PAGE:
Guests adorned in pink filed through the doors of the Stockert Youth Center Monday for a special breast cancer awareness program.
Almost a dozen of those in attendance were survivors of breast cancer, having been through the often rigorous medical treatments typical of cancer patients. One survivor, Pam Linger, said she was diagnosed with breast cancer at age 41 and, after radiation therapy, her cancer returned almost every five years thereafter.
"It definitely changed your perspective on things in your life," Linger said. "When you hear cancer, you think, 'Oh my gosh. Am I going to die?"
The Inter-Mountain photo by John Wickline
Donna Bennett, left, and Lucy Mullins string a row of pink bras along the bridge across from Buckhannon City Hall Monday as a way to kick off Breast Cancer Awareness Month. Members of the various Upshur County CEOS clubs came together for the awareness project.
Dr. Ilan D. Bornstein, who practices obstetrics and gynecology at St. Joseph's Hospital, said that 230,000 women are annually diagnosed with breast cancer and another 40,000 women suffering from breast cancer die annually.
He said there are three common ways to diagnose breast cancer, and that 90 percent of diagnoses are through mammography. The other two ways breast cancer is initially diagnosed is through a clinical breast exam or a self breast exam. Most health departments, hospitals or doctors should be able to provide literature on how to conduct a proper self breast exam.
Bornstein recommends yearly mammograms from age 40 and older. He said that 50,000 women with breast cancer were diagnosed under the age of 50, and that the cancer is more aggressive and spreads faster in younger women.
Dr. Kimberly Farry, who practices obstetrics and gynecology at Associates for Women's Health in Buckhannon, said a change in lifestyle can help ward off the risk of breast cancer. She said that simply walking regularly can significantly decrease the risk.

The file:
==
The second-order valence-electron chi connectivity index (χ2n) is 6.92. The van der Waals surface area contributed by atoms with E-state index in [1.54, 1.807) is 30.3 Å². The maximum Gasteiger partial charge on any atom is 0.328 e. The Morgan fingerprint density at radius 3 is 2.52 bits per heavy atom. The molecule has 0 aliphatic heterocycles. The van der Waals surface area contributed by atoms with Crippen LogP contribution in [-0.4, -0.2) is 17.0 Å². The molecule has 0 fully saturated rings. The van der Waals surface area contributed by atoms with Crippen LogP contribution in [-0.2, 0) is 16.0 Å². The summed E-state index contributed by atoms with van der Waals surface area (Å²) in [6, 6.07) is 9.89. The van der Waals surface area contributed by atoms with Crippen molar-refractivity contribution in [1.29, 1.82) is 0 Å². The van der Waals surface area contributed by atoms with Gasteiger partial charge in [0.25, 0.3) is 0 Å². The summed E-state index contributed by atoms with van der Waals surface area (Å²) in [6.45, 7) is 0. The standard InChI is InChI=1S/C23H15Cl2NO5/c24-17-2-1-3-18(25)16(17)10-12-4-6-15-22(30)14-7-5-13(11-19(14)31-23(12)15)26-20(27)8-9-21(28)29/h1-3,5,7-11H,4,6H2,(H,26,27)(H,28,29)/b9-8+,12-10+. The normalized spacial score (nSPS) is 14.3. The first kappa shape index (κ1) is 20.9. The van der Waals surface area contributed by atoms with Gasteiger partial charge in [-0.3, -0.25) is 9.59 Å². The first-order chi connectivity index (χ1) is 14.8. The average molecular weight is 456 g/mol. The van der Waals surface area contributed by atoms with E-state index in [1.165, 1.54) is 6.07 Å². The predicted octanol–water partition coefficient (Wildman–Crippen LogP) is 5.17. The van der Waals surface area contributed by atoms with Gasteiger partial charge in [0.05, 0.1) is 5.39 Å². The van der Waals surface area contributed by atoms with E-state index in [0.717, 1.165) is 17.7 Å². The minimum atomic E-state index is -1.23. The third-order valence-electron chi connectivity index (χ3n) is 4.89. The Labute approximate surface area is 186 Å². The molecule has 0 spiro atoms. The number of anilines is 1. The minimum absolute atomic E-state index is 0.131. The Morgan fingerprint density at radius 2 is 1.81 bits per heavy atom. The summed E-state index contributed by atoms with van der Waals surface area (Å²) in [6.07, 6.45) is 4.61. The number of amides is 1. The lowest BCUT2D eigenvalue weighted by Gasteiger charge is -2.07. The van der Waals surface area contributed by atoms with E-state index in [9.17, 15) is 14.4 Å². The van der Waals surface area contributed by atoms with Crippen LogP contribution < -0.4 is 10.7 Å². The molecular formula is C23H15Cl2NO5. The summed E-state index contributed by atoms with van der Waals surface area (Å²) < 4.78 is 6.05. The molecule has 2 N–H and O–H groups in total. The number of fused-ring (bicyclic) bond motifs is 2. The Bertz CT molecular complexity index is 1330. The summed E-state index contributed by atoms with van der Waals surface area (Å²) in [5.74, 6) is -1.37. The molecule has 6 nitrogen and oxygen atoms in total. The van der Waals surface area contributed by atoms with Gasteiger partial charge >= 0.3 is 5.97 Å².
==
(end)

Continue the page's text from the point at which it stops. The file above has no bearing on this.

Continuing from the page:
"Even one step is the right step in the right direction," Farry said.
She said that stress is normal, but not when it becomes distress, and the risk could be further reduced by a decrease in stress. Breast feeding also reduces the risk of breast cancer in women, Farry said.
Linger said she agrees with Farry about reducing stress and letting "the little things go." Linger did not have to take chemotherapy with her initial diagnoses and radiation treatments. The chemotherapy came after the cancer re-emerged.
"I have gone through more than I ever thought was possible," Linger said, later adding that she has been blessed to have her treatments. "I'm not giving up my entire life because of cancer."
Linger said the advice she would give to others who have been diagnosed with cancer is not to let the fear build up inside.
"It builds up in you, and it's better not to let it. Get out, talk to people and don't get so built up inside to where you're scared to death," Linger said.
A local breast cancer support group meets at 7 p.m. the third Monday of each month at the South Buckhannon Mission Church on Randolph Street. Survivors and those currently battling the disease are welcome to attend and share their stories and resources.
"Here I am, still alive and kicking and fighting," Linger said. "It's always a fight, but never give up."
Involved in the organizing of the awareness event are Buckhannon Medical Center, Upshur County CEOS, Fred Brooks Garden Club, St. Joseph's Hospital, Community Care of West Virginia, Associates for Women's Health and the Upshur County Health Department.
Craig Presar, the event's m.c., also thanked the West Virginia Breast and Cervical Cancer Screening Program, Davis Memorial Hospital, John Jenkins, Wal-Mart, Feola's Flowers, Mark Riggs and "everyone else who helped make this day successful."
Proceeds from the raffle and sales at the event support cancer prevention.